Have you ever been standing in the gym with an exercise in front of you and wondered where to even begin? What weight should I be attempting for the repetitions I have been given?
This is where a One Rep Max Calculator can help!
The 1RM is defined as the maximum amount of weight you can lift for one repetition using proper form and is considered a gold standard test outside of a lab. However, it is not always suitable for everyone to perform and the risk to rewarded ratio may be unbalanced (1).
The One Rep Max (1RM) Calculator is an extremely useful tool for everyone, from the most advanced lifters and gym users to the absolute beginner. Knowing your capabilities will not only improve your performance, but it will reduce the risk of going too heavy or too light with your weight selection (2).
A One Rep Max calculator will prevent you from training with a lack of intensity or effort. The figures give you the accountability you need to maintain the right level of intensity for your body.
When you know your 1RM, you can choose the correct weight intensity for the repetition range that matches your goal, whether it be to improve your muscular endurance, build muscle, or gain strength. You can also re-test yourself regularly to check your progress. Each exercise will have a different 1RM – they are not interchangeable.
When you use the right weights for your body during each session, you can exercise safely and effectively that will challenge you enough to get the results you want, without the worry of injury. Most gym users will not attempt a ‘true’ 1 Rep Max, but will instead perform a sub-maximal test of multiple repetitions with lighter weights. This is still an accurate measure of your current strength (3).
One of the major benefits of this 1RM calculator is that you can use it to fit the information you require or adapt it to the specific person using it.
For example, if you enter your 3 rep max or 8 rep max it will give you an estimate of your 1 rep max. Remember, the calculator uses estimates and users who are more resistance-trained may be able to exceed their estimated 1 rep max (4).
The most common scenario we see is that you are given a set repetition range to work towards, for example, 5, 8, 10 reps etc. Now let’s say you’re using the bench press exercise.
If you have programmed 10 repetitions for the bench press, basically you are being asked to perform 75% of your 1RM.
Let’s say you currently don’t know what your 1RM weight is for the bench press, this is where the calculator can help.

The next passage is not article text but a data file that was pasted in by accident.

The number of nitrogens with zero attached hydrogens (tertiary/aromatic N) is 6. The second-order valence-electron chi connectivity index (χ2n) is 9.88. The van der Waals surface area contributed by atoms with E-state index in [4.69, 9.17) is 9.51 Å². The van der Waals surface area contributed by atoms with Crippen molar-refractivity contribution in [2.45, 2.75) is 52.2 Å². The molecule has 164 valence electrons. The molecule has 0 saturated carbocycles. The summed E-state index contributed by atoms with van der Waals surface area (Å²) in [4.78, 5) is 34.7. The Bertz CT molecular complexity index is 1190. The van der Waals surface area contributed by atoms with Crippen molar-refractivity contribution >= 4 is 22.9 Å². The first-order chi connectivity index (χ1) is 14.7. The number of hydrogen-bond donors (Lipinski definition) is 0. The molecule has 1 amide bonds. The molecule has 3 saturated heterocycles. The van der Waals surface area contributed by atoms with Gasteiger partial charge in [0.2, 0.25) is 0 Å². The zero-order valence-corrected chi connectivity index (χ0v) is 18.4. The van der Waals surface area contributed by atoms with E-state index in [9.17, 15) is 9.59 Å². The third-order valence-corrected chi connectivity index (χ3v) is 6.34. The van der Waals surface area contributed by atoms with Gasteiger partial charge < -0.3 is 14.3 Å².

For example, you know you can lift 70kg for 6 reps on the bench press. In the repetition relationship table below, it shows what each repetition range is meant to represent as a percentage of intensity. 6 reps equate to working at 85% of your 1RM (100%).
Percentage – Repetition Relationship
The 1RM calculator can only provide you with an estimate. The lower the rep count, the more accurate the guess (5). For instance, if you provide the weight you can lift for 5 reps, you will get a more accurate 1RM figure than if you only provide what you can do for 12 reps.
If you want to improve your fitness, build muscle and strength then Jonple’s science and technology can help you finally reach your goals.
1. Desgorces FD, Berthelot G, Dietrich G, Testa MS. Local muscular endurance and prediction of 1 repetition maximum for bench in 4 athletic populations. J Strength Cond Res. 2010;24(2):394-400.
2. Travis Triplett. Essentials of Strength Training and Conditioning. Fourth edition. Champaign, IL: Human Kinetics, 2016. Book.
3. Hoeger, W., Barette S. L., Hale D. F., & Hopkins D. R. Relationship between repetitions and selected percentages of one repetition maximum. Journal of Applied Sport Science Research 1, (1987): 11-13.
4. Hoeger, Werner W. K. et al. “Relationship between Repetitions and Selected percentages of One Repetition Maximum: A Comparison between Untrained and Trained Males and Females.” Journal of Strength and Conditioning Research 4 (1990): 47–54.
5. MORALES, J,ANDS. SOBONYA. Use of submaximal repetition test for predicting 1RM in class athletes. J. Strength Cond. Res.10 (1996): 186, 189.